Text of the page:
When we look at games in the playoffs, we see completely different strategies employed by teams. Star players seem to be more relied on than they would in the regular season, while players with smaller roles seem to be less useful than in the regular season. This ‘hunch’ can be represented with a graph of usage rates in the playoffs vs in the regular season. Here is a graph (with a line created with a basic linear regression algorithm).
This graph’s line has a slope of 0.966, which basically means that overall, players normally do not deviate from their regular season usage rate. However, the R^2 value (which here is essentially a metric that evaluates how good of a line of best fit is) is 0.679, which isn’t that good (The optimal R^2 value in statistics is 1.0). Further, when we examine the graph, we see that players with considerably higher usage rate tend to be above the line of best fit.
To isolate player’s into different types, I decided to split players by the number of minutes. I split them into the following groups:
35+ Minutes in the regular season
25-35 Minutes in the regular season
15-25 Minutes in the regular season
5-15 Minutes in the regular season
35+ Minutes (Slope = 1.01, R^2 = 0.808)
The graph above is quite interesting as it shows that heavily relied on players do not typically get used more in the Playoffs. Rather, they get used about as often in the playoffs versus in the regular season. The R^2 value is also close to one, so the line is fairly accurate in predicting this underlying relationship.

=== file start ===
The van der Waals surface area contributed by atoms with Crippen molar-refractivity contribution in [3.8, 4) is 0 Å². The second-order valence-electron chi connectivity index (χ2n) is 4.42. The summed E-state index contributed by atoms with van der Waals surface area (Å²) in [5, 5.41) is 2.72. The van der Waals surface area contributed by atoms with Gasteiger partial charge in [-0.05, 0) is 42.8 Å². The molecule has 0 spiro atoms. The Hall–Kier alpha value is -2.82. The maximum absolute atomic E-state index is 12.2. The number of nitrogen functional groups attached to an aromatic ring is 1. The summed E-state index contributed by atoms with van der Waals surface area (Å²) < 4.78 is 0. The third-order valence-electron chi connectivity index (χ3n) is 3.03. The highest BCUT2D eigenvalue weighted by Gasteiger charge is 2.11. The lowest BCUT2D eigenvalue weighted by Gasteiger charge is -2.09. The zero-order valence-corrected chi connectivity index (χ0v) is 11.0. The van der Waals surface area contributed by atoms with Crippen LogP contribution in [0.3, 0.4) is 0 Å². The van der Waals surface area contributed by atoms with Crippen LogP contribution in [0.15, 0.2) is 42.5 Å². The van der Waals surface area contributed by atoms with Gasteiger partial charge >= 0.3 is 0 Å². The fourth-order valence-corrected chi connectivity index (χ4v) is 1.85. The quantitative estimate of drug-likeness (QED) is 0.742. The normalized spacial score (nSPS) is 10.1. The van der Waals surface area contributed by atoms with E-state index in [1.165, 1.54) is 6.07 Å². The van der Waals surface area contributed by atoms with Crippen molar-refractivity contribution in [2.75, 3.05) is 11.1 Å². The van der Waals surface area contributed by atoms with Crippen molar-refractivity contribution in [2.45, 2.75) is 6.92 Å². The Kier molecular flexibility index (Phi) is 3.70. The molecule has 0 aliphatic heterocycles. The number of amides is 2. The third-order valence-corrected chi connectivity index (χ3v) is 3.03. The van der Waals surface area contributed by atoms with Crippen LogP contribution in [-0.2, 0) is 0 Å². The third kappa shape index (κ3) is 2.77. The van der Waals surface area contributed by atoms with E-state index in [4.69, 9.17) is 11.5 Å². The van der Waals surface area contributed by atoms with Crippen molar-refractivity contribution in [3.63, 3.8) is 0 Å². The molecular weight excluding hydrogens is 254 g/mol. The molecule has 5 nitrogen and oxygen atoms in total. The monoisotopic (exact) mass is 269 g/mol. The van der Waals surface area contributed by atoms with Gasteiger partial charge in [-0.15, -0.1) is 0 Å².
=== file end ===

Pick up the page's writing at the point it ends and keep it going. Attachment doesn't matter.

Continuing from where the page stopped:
25-35 Minutes (Slope = 0.938, R^2 = 0.695)
With the slope of this graph, we see that players who play 25-35 minutes seem to get the ball less often than in the regular season. However, interestingly, the spread between the points and the line is more than with the players with more than 35+ minutes (This is shown with the lower R^2 value as well). This means that players who have 25-35 minutes have more variation in their usage rate. 15-25 Minutes (Slope = 0.907, R^2 = 0.521)
Here, we see that there is an even lower slope but also a lower R^2 value. This means that variation is even higher than players with 25-35 minutes and on average players get less usage. With this low of an R^2 value, the line of best fit barely works as a guideline. This means we cannot really predict how much the player’s usage rate will change in the playoffs. In the next group, we will see an even better example of this.
5-15 Minutes (Slope = 0.877, R^2 = 0.292)
When we look at this graph, we see that there really isn’t much of a trend in the data. This means that when a player’s minutes are this low, there isn’t a real correlation between a player’s usage rate in the regular season vs. in the playoffs. Instead, it requires more data (i.e a player’s points per minute, assists per minute, etc).
To see what actually determines usage at these lower percentages, I trained a neural network where I inputted some basic stats per minute, offensive rating, defensive rating, along with the player’s usage rate in the regular season. This got me a much higher R^2 Value for these lower minute value, which shows what teams really look for in these players who get fewer minutes. For the actual neural network code and the rest of the code used for this post look here.